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How Desmos uses Pratt Parsers

What is Parsing?

When you read an expression, like 1/2+3.4, you can immediately understand some of its meaning. You recognize that there are three numbers, and that the numbers are combined with operators. You may also recall that division has higher precedence than addition, so you would divide 1/2 before adding +3.4 when evaluating the expression.

Compare this to how you perceive 2H3SGKHJD. At first glance it appears to be a nonsense sequence of characters. If I told you that letters should be grouped in pairs with G being a separator, your mental model might look closer to 2H 3S ; KH JD, which takes us a step towards understanding that this string represents hands in a card game.

Parsing is the process of taking a string of characters and converting them into an Abstract Syntax Tree (or, AST). This is a representation of the structure of the expression, for example:

    operator: "+",
    left: OperatorNode(
        operator: "/",
        left: 1,
        right: 2
    right: 3.4

or, as a diagram,

       /     \
    "/"        3.4
  /     \
1         2

Such a tree is a first step towards computing the value of the expression, or rendering it beautifully.

a Desmos expression list entry showing a formatted layout of 1 / 2 + 3.4 here

So, how does one create an AST? At Desmos we use the approach described by Vaughan Pratt. This article will begin with what is hopefully a clear and concise explanation of how Pratt Parsing works. We will then explain our motivations for adopting this technique at Desmos and compare it to the jison parser generator, our previous approach.

Finally, we provide a sample implementation of the parser (and a lexer) in Typescript, integrated with CodeMirror. We hope this will be a useful reference and starting point for anyone interested in doing parsing in the browser.

How does it work?

Our parse function will operate over a tokens object. This is a sequence of tokens, like [1, "/", 2, "+", 3.4] that is generated from our input through a process called lexing. We will not go into the details of lexing here, other than to point you at our sample implementation.

The tokens object is a token stream, which allows us to consume a token, returning the next token and advancing the stream. We can also peek a token, which gives us the next token without advancing the stream.

[1, "/", 2, "+", 3.4].consume() -> 1, ["/", 2, "+", 3.4]
[1, "/", 2, "+", 3.4].peek() -> 1, [1, "/", 2, "+", 3.4]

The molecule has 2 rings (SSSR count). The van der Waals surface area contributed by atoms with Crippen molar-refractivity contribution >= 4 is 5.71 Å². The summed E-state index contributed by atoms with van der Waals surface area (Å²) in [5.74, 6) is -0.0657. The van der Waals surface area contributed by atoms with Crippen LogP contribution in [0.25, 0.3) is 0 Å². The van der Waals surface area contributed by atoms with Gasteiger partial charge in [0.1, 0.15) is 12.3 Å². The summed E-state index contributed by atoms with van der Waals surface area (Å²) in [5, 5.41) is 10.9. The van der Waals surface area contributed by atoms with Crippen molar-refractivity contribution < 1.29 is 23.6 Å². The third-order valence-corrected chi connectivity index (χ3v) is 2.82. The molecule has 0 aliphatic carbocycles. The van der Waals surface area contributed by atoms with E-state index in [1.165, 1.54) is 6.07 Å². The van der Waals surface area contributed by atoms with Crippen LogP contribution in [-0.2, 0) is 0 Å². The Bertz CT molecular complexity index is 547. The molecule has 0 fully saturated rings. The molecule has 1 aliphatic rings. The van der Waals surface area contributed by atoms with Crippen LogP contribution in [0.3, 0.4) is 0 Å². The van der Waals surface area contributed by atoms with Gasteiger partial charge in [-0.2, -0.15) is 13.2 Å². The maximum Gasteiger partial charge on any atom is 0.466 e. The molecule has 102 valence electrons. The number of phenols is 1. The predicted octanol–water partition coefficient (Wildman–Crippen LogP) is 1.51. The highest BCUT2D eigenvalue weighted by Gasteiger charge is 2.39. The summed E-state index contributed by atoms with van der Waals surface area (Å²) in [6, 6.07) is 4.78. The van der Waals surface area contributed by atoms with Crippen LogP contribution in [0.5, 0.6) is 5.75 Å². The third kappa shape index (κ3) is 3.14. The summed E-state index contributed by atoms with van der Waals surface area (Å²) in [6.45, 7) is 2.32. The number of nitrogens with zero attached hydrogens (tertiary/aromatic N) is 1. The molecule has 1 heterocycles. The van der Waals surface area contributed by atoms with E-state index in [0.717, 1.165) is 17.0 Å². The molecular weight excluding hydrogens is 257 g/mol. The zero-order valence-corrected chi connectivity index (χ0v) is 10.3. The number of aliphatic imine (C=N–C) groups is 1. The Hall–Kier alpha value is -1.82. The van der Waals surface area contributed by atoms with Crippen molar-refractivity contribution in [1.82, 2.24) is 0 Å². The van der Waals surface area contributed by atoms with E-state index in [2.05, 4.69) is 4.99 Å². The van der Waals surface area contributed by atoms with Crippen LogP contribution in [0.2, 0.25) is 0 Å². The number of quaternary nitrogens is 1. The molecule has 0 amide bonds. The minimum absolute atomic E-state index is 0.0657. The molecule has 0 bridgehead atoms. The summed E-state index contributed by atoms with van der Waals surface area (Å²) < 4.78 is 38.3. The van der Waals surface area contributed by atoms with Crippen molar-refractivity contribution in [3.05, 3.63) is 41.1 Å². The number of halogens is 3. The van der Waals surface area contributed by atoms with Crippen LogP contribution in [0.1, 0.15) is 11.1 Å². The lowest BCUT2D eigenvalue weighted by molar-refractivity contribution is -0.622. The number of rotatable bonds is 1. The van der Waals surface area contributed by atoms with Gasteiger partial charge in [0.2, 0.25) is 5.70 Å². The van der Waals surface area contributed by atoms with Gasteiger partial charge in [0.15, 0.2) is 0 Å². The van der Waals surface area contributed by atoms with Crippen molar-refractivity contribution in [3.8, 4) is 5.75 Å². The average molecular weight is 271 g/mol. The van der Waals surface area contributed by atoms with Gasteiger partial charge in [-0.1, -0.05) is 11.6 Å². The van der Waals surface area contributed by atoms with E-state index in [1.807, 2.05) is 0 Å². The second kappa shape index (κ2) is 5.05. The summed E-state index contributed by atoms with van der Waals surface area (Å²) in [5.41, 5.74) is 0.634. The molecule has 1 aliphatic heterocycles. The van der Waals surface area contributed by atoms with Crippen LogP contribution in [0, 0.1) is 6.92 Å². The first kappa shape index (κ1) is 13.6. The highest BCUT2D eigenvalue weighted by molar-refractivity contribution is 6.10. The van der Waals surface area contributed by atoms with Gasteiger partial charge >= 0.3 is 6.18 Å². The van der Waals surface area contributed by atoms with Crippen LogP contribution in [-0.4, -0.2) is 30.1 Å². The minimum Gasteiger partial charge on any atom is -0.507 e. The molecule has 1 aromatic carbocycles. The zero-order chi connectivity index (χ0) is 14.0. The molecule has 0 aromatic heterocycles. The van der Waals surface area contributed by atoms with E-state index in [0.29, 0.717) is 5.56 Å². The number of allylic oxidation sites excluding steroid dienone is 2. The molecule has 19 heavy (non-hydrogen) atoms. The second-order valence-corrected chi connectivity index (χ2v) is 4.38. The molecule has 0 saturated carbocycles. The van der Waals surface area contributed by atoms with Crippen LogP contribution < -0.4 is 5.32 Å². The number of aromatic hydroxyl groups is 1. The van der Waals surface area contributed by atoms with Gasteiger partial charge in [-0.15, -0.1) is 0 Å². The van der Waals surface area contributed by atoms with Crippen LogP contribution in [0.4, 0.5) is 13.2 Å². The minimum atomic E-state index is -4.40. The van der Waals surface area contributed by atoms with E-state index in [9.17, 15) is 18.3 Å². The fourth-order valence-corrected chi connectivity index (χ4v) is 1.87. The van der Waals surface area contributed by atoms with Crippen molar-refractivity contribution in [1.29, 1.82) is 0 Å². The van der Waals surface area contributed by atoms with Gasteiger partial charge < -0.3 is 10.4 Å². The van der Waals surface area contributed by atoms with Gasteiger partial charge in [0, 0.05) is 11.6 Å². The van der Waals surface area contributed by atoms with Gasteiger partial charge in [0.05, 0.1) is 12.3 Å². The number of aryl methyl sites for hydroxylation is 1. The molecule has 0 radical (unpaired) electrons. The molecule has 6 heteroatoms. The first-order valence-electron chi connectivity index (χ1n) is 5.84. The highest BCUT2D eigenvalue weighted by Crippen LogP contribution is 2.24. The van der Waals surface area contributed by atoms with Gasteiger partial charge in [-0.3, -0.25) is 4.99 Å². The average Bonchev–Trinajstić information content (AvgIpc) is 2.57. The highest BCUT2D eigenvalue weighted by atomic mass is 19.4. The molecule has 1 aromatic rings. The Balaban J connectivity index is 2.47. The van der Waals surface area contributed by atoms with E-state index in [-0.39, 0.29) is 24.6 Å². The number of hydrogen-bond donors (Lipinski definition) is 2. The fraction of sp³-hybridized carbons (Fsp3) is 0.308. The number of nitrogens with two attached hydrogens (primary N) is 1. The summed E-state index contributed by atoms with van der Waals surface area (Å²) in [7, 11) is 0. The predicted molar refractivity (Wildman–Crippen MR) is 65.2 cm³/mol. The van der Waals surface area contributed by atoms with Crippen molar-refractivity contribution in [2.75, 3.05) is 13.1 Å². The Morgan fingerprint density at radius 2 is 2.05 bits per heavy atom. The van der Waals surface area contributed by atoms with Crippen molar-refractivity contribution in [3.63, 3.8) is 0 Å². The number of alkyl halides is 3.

[].consume() -> empty token, []
[].peek() -> empty token, []

Let’s start with a recursive call and fill things out as we go along. We will present our approach in pseudocode, but you are welcome to reference the Typescript implementation as we go along.

function parse(tokens):
    firstToken = tokens.consume()

    if firstToken is a number
        leftNode = NumberNode(firstToken)
        Error("Expected a number")

    nextToken = tokens.consume()

    if nextToken is an operator token
        rightNode = parse(tokens)

        return OperatorNode(
            operator: nextToken,

        return leftNode

We expect a number token followed by an optional operator. We then perform a recursive call to find the sub-expression to the right. So far so good – we start getting an idea of how parsing an expression like 3 * 2 + 1 might work:

parse [3, "*", 2, "+", 1]
1 consume 3 as a NumberNode into leftNode
1 consume "*" to be nextToken
1 rightNode = parse [2, "+", 1]
    2 consume 2 as a NumberNode into leftNode
    2 consume "+" to be nextToken
    2 rightNode = parse [1]
        3 consume 1    as a NumberNode into leftNode
        3 no next token
        3 return:
    2 combine 2, "+" and 1 into an OperatorNode
    2 return:
          /     \
        2         1

1 combine 3, "*" and rightNode into an OperatorNode
1 return:
  /     \
3        "+"
       /     \
     2         1


More Intuitive Calculator Arithmetic

Early last week, Desmos released a change to the way that basic arithmetic is evaluated in our calculators. The goal of this change is to make the calculators’ answers match people’s intuitions more often by computing numerical answers exactly instead of approximately in more cases where a human would.


Pressing a Key in the Calculator

In his wildly popular 2015 Bloomberg article about programming, Paul Ford included a short section about what happens inside your computer between pressing the “a” key and getting an a printed to the screen. His point was that even the most straightfoward human instructions can become surprisingly delicate and complex when filtered through wire and silicon, and that programmers are basically just humans with the right constitution to brook the journey.